Sunday, July 14, 2024

Biden Admin Backs Risky Geoengineering Plan to Block Sun

'We screwed up the atmosphere, and now we have a moral obligation to fix things!'

(Molly Bruns, Headline USA) The Biden administration has proposed funding and outlining a five-year study into solar geoengineering, a science that pertains to deflecting the sun’s rays before they hit the earth.

According to the Guardian, one method the government is testing is sending a group of planes to spray reflective particles into the upper atmosphere. Ideally, this would block sunlight and keep surface temperatures from rising too high.

A White House spokesperson for the Office of Science and Technology Policy clarified that the basis for its recent proposal is “not new research, but a report that highlights some of the key knowledge gaps and recommendations of priority topics for relevant research.”

The spokesperson added the the Biden administration has been taking drastic measures to cut down on carbon-dioxide levels and greenhouse-gas emissions.

Critics argue that there are potential downsides to blocking the sun’s rays, including the negative impacts on photosynthesis for plants—and particularly those that are part of the food cycle.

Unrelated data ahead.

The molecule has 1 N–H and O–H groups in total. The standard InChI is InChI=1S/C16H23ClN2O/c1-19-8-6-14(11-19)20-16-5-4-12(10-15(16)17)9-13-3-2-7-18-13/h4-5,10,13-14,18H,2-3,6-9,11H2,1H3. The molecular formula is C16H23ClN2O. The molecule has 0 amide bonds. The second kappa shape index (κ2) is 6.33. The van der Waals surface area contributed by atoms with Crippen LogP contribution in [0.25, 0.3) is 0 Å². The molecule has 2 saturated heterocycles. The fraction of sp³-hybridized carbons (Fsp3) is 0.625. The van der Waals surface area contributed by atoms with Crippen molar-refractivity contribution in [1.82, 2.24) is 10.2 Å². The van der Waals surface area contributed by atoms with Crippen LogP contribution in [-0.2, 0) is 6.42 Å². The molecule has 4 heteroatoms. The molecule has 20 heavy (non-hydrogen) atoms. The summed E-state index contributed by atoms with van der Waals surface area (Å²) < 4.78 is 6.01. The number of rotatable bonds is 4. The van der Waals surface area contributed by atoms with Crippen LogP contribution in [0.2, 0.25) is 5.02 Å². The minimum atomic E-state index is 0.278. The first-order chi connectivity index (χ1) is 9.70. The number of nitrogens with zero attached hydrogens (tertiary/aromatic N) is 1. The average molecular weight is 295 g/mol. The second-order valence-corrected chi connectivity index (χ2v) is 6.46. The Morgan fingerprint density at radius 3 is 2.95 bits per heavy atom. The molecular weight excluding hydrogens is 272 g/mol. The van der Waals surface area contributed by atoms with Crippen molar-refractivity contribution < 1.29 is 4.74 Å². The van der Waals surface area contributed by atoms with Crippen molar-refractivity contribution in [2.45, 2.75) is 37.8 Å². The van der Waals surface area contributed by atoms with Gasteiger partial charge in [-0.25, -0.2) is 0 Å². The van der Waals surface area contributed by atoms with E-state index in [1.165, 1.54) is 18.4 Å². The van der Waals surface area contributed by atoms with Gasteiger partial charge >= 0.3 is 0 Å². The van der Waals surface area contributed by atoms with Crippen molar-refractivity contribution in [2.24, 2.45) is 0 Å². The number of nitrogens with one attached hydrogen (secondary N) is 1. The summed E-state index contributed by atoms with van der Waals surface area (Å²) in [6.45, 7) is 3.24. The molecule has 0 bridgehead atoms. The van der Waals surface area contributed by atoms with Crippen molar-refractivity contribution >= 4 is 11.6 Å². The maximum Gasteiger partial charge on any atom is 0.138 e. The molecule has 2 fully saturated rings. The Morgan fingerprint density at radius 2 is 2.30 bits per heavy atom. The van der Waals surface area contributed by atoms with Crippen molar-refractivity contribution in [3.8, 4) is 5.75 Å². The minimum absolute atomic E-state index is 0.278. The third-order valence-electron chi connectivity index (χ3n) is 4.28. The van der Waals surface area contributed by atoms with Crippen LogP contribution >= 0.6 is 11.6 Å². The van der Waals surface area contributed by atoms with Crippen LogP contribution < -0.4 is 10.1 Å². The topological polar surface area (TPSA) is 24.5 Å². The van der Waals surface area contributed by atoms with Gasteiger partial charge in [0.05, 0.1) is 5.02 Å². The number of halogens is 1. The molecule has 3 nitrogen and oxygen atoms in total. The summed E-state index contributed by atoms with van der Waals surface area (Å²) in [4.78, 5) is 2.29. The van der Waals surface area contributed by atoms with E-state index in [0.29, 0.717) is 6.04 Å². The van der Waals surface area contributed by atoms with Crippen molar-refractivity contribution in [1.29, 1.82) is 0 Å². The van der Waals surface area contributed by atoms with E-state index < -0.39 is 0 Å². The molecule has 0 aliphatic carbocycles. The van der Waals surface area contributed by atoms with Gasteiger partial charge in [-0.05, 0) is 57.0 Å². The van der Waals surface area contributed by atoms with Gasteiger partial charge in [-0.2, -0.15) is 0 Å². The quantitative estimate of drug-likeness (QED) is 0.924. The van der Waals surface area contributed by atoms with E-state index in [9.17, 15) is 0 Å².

David Victor, a political scientist at the University of California told the MIT Technology Review that it laid the stage for a devious plot worthy of a James Bond villain.

“A “Greenfinger, self-appointed protector of the planet … could force a lot of geoengineering on his own,” Victor said.

Already, reports have linked billionaire depopulationist Bill Gates to such an endeavor.

Despite the concerns, some American scientists consider reflecting sun rays to be a viable solution to climate change.

“Until recently, I thought it was too risky, but slow progress on cutting emissions has increased motivation to understand techniques at the margins like solar geoengineering,” said Chris Field, who chaired a National Academies of Sciences report last year that recommended at least $100m being spent researching the issue.

“I don’t think we should deploy it yet and there are still a ton of concerns, but we need to better understand it,” Field said. “Climate change is causing widespread impacts, it’s costing lives and wrecking economies.”

A U.S. startup known as Make Sunsets already ran two internal test flights of sulpher-injected balloons into the stratosphere, according to the Freedom First Network.

The group, which is backed by two large venture capital funds, is named after the deep red sunsets and “shiny clouds” that would “prevent catastrophic global warming” should their experiment work.

“Any human-caused release of carbon dioxide is geoengineering,” it argued on its website. “We screwed up the atmosphere, and now we have a moral obligation to fix things!”

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